Motivation behind collaborations can be as different as the ales, lagers and wild beers we’ve seen cranked out over the last few years. The reasons brewers collaborate range from pragmatic purposes to pie-in-the-sky motivation. Jim Koch probably knew Infinium wasn’t going to change consumer perceptions of beer, but is changing consumer perception a bad hope for your product?
On the pragmatic side, when breweries collaborate there is the possibility their product will reach a greater audience. Suppose you brew in a small state and only get your product out to your home state. A brewery with greater distribution can literally put your product on shelves in a market never seen. As Stephen Jones, brewmaster at Oliver Breweries in Baltimore, Maryland put it, “a collaborative brew gives both breweries additional exposure and extends our brands beyond their normal reach.” Jones spoke specifically of the series of collaborations between himself and Brian Strumke, founder of Stillwater Artisanal Ales. Jones said he was “particularly thrilled that some of the Channel Crossing series has been distributed beyond my regular somewhat limited distribution courtesy of Brian’s larger scale distribution network.” Included in that network was the tapping of a cask of Channel Crossing #3 on an Italian craft beer cruise and a spotting of Channel Crossing #3 at Mikkeller Bar in Copenhagen.
Of course the Boston Beer Company isn’t the only American craft brewer heading to Europe to collaborate, “I have done collaboration brews in England with both Dark Star and Thornbridge” says Odell Brewing Founder, Doug Odell. Many craft brewers find the beauty in collaboration in that if it is successful it presents opportunities for further collaboration, “Thornbridge and Odell will continue our collaborative relationship when we brew together next year in our brewery. The beer will be sold both in the US and UK.” Perhaps needless to say, chances of getting this beer in the DMV are slim.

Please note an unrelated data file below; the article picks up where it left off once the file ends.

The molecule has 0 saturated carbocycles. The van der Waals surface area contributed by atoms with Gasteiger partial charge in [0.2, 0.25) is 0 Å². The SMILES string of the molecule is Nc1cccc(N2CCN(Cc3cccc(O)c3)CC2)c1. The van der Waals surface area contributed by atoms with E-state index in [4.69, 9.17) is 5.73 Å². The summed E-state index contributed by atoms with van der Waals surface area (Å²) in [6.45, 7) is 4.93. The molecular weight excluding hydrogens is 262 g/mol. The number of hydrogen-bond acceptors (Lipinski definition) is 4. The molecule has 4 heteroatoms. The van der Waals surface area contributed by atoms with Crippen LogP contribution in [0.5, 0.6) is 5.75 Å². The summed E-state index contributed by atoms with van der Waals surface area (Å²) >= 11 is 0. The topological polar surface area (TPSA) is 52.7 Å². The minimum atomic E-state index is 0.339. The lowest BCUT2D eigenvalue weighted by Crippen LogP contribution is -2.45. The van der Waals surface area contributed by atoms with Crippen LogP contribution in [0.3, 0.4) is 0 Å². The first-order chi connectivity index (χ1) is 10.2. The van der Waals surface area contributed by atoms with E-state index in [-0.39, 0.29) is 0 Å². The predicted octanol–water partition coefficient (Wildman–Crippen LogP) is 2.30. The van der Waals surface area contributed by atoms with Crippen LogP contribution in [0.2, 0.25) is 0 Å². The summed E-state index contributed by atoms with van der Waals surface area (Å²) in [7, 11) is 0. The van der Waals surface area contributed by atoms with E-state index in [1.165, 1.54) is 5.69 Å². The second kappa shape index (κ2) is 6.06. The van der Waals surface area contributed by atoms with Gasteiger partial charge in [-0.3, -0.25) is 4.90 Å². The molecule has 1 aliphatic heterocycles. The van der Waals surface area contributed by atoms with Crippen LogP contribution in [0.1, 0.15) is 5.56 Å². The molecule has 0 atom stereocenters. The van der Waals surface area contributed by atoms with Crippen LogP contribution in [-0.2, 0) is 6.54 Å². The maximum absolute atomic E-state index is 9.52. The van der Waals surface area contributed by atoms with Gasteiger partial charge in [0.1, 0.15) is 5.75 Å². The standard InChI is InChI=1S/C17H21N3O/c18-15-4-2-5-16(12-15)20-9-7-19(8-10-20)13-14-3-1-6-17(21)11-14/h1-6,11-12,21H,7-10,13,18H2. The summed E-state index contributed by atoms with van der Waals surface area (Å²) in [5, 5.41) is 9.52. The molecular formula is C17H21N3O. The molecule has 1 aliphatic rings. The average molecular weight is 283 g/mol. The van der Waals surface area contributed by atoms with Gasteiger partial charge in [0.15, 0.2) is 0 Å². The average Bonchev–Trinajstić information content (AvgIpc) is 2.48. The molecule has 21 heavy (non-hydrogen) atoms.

One collaborative brew released closer to home was the collaborative Saison between 3 Stars Brewing Company and Evolution Craft Beer Company. The Syndicate Saison was released and rolled out during Savor week, beginning on Memorial Day. As 3 Stars Co-Founder Dave Coleman said of his relationship with Evolution Founder Tommy Knorr, “some brewers, because this is such a tight community, have friendships that cross brewery lines, so its kind of like two buddies getting together to brew.” As any zymurgist knows, collaboration is very common within the world of homebrewing. Similarly, within the world of American craft beer, a homebrewer’s influence often carries into the brewhouse. We need look no further than Odell Brewing Company’s wildly popular Single Serve Series “Friek.”
Odell elaborated via email, “Friek originated from a Kriek I made about 4 years ago with Eric Menchen, a Northern Colorado homebrewer. It was his recipe. Our brewers brewed 2 more test batches, changing and modifying the recipe. Eventually we made it a mix of cherries and raspberries, hence the name.” Of course having homebrewers in the brewhouse is also popular in Baltimore.
So what’s in a name? Sometimes, lots. In the case of The Syndicate, Coleman said, “we threw a few names back and forth until The Syndicate stuck. We wanted something that described the relationship between the two breweries…the semi ‘clandestine’ nature of doing it without anyone getting wind of it, also reinforced the perception of what it is that a syndicate does.”
Coleman and Mike McGarvey, 3 Stars cofounders, launched the Syndicate at least once per night, every night of SAVOR week. The kickoff commenced at ChurchKey on Memorial Day and ended at The Big Hunt on Saturday. Rumor on the street is an Oliver Ales and 3 Stars Collaborative beer will be released during DC Beer Week.
In the meantime, leave us your favorite collaboration beer or the collaborative brew you’re most looking forward to below in the comments.
Photo: L to R: Volker Stewart of The Brewers Art, Stephen Jones of Oliver Ales/Pratt Street Ale House, Brian Strumke of Stillwater Artisanal Ales, and Hugh Sisson of Heavy Seas.
Image Credit: Alexander D. Mitchell IV